Convergence of Accounting Standards towards IFRS in Brazil

Convergence of Accounting Standards towards IFRS in Brazil

Bruno M. Salotti (University of São Paulo, Brazil) and L. Nelson Carvalho (University of São Paulo, Brazil)
DOI: 10.4018/978-1-4666-8453-9.ch004


Brazilian legislation introduced the convergence towards IFRS as from 2008; it was achieved in a gradual pace, with full adoption being required from the December 31, 2010 closings on. The process of convergence had started earlier on, with the setting up of a Brazilian Accounting Standards Board around 2005, which began preparing the field for the full convergence that ultimately was validated with the 2007 piece of legislation that initiated the whole process. Then, the objective of this chapter is to describe this process, discussing consequences stemming from that adoption. To achieve this, we describe how the Brazilian accounting model has developed since 1940 until 2010, as well as the main technical, conceptual and practical changes derived from this. We understand that, despite all the difficulties, Brazil achieved full success in this process and the ending balance was very positive for the development of accounting practices and of accountants themselves.
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Objectives and Delimitation of the Chapter

The main objective of this chapter is to describe the process of IFRS adoption in Brazil, with some comments on consequences stemming from that adoption, mainly in management decision taking and in taxation of companies; the description encompasses both the changes tooking place in the legal environment as well as in the standard-setting approach adopted by the country before and after the convergence towards IFRS.

To achieve that aim, we start discussing about some fundamental characteristics of the Brazilian economy - in a scenario-based approach - and how it has been evolving over the last four decades, finalizing with a view of changes that took place in the accounting standard-setting process that ended up in the adoption of IFRS, occurred in 2010. We then discuss the main technical changes in the Brazilian accounting model, the resulting conceptual and practical challenges being faced and, at last, we summarize the convergence process in Brazil, also discussing our future challenges.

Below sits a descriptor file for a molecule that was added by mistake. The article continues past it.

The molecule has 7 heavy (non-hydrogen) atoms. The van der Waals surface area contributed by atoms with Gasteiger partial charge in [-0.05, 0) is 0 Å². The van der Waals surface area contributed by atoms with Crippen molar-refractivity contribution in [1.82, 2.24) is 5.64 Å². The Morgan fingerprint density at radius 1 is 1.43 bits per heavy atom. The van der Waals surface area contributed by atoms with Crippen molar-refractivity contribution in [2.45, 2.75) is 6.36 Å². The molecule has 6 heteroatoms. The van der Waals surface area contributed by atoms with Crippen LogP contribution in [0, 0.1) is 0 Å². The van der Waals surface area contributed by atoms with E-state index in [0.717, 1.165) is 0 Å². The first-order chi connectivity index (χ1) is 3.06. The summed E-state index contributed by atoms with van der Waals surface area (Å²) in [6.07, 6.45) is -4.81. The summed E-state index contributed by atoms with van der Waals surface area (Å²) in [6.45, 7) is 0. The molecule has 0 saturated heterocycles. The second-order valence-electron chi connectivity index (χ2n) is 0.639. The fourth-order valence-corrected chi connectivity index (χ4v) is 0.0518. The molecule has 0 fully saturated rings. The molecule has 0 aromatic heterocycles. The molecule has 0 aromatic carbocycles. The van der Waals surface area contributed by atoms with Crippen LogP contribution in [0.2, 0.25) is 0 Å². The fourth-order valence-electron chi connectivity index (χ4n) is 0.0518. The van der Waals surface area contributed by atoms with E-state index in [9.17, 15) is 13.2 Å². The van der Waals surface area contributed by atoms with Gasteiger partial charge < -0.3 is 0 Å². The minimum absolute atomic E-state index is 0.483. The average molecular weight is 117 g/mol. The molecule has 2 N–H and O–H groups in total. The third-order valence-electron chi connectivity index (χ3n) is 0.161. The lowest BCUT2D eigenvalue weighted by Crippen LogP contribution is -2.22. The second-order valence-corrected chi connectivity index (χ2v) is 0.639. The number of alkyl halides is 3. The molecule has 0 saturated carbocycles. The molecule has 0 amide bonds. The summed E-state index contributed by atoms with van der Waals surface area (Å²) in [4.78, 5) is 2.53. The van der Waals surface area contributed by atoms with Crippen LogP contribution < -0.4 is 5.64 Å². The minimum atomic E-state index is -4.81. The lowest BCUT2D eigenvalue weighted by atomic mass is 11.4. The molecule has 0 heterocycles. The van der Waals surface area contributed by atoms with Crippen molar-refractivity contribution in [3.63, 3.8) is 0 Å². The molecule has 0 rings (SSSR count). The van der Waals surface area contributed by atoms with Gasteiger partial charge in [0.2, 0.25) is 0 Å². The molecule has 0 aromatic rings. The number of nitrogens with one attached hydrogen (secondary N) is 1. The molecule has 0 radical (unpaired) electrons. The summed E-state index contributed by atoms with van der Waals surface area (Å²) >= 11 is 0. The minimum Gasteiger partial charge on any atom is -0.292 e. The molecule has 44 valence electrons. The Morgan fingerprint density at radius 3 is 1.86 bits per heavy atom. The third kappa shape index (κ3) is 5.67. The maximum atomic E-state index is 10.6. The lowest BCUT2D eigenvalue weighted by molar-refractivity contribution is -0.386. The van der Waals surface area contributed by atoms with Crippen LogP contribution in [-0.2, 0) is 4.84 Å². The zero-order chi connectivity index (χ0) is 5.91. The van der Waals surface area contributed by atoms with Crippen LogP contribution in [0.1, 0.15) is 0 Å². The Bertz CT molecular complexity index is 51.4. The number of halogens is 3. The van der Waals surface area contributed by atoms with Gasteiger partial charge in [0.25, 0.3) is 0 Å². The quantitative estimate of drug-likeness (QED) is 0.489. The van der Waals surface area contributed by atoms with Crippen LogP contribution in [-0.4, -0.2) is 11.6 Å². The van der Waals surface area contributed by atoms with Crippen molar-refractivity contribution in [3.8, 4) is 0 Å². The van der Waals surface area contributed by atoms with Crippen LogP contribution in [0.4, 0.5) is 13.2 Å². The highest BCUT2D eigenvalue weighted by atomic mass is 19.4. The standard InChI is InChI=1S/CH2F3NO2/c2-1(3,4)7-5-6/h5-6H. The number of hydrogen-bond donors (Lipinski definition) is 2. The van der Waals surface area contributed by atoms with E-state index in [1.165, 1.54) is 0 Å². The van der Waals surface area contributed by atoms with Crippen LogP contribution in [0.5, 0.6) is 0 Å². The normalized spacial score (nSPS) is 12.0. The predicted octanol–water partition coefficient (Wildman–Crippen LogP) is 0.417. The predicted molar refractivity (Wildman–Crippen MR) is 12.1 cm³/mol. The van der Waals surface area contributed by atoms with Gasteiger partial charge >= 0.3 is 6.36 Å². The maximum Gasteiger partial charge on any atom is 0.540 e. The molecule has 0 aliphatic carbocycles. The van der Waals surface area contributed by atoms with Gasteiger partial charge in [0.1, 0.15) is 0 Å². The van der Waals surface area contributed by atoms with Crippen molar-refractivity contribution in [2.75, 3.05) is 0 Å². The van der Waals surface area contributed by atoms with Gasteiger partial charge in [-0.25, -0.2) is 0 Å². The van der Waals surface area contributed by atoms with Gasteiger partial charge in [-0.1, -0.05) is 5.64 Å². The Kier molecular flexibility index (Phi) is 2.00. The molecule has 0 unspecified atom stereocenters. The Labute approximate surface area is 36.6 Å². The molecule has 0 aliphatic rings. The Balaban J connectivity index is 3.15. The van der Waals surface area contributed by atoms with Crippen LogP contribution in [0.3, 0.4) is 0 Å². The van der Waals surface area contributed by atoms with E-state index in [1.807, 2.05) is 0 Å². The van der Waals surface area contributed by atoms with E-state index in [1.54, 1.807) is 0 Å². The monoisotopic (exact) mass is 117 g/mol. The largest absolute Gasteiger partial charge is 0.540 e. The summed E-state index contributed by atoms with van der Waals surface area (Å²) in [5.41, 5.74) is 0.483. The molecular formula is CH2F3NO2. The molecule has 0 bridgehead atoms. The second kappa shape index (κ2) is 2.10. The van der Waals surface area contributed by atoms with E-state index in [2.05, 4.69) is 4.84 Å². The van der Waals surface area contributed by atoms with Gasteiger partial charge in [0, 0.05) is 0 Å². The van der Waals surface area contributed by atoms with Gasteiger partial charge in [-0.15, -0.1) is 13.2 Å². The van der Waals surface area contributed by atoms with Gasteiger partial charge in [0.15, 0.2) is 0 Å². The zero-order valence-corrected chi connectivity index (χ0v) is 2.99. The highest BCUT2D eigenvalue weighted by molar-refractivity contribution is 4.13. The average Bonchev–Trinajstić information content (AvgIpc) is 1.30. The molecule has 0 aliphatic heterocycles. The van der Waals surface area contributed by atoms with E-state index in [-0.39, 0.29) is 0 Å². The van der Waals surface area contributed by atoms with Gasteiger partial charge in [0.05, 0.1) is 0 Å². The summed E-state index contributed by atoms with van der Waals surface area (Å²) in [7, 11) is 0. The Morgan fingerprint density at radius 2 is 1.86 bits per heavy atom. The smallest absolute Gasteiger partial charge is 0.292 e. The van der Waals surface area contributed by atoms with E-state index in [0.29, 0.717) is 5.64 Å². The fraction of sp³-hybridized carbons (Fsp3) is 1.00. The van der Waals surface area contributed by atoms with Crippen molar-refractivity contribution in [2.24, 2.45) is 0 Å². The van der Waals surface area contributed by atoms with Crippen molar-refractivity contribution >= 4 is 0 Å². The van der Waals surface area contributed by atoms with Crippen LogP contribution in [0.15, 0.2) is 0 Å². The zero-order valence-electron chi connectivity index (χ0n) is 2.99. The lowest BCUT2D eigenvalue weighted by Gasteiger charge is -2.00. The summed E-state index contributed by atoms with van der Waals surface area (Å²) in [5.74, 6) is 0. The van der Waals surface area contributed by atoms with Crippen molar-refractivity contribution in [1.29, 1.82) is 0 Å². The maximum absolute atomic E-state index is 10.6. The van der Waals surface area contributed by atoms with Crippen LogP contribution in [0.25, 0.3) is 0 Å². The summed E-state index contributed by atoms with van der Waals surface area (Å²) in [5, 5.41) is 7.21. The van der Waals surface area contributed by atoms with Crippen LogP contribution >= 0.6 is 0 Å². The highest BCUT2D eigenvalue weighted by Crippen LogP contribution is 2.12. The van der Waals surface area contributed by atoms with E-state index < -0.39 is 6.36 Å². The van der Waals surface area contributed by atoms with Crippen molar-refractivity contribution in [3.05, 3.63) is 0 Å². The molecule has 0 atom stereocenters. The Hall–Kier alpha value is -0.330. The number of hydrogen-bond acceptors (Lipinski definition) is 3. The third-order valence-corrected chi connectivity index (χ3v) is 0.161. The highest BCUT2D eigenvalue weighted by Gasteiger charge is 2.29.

Contextualization of the Brazilian Economy and the Adoption of IFRS

Brazil is the largest economy in Latin America and the seventh largest economy in the world1. It has a population of approximately 200 million and a capital market in constant development.

One of the important steps to the continuing development of the capital market in Brazil was the adoption of IFRS. This process began more formally from 2006 and 2007, when the main Brazilian regulators (Central Bank of Brazil - BACEN, Brazilian Securities and Exchange Commission - CVM and Brazilian Private Insurance Superintendence - SUSEP) decided that companies regulated by such bodies would have to adopt the International Accounting Standards from 2010. However, before that, there were some occasional movements, especially by the CVM, towards adopting the international accounting practices.

In the following sections, we describe how was the evolution of the Brazilian Accounting Model prior to the effective adoption of IFRS and how IFRS has been implemented by companies in the Brazilian market. We will also describe the changes in Brazilian accounting model resulting from the adoption of IFRS and discuss the conceptual and practical challenges, in addition to future steps of Accounting in Brazil.


Evolution Of The Brazilian Accounting Model Before The Adoption Of Ifrs

In this section we describe a brief history about the rules that governed the accounting in Brazil and how migration occurred to IFRS.

Before the Brazilian Corporation Law of December, 1976

We started this history from a law issued in 1940: Decree-Law No. 2,627/40. This regulation brought, almost for the first time comprehensively, specific rules for accounting of corporations, such as rules for valuation of assets and also for retention of profits and distribution of dividends.

On the other hand, the accounting model was substantially inferior to the current one. Some examples of accounting practices of that time:

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    Accumulated losses were classified in the “asset” side of the balance sheet, and not as a reduction of shareholders' equity;

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    There were “pro forma” debit and credit accounts (“Memorandum Accounts” for some off-balance sheet items) being added to Assets and Liabilities in the Balance Sheet;

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    The income statement was coupled with the destination of profits and

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    There were no notes to the financial statements.

As part of a normal process of development of the economy and the capital market, this accounting model changed dramatically in 1976 with the enactment of Law No. 6,404/76, known in Brazil as the Company Law .

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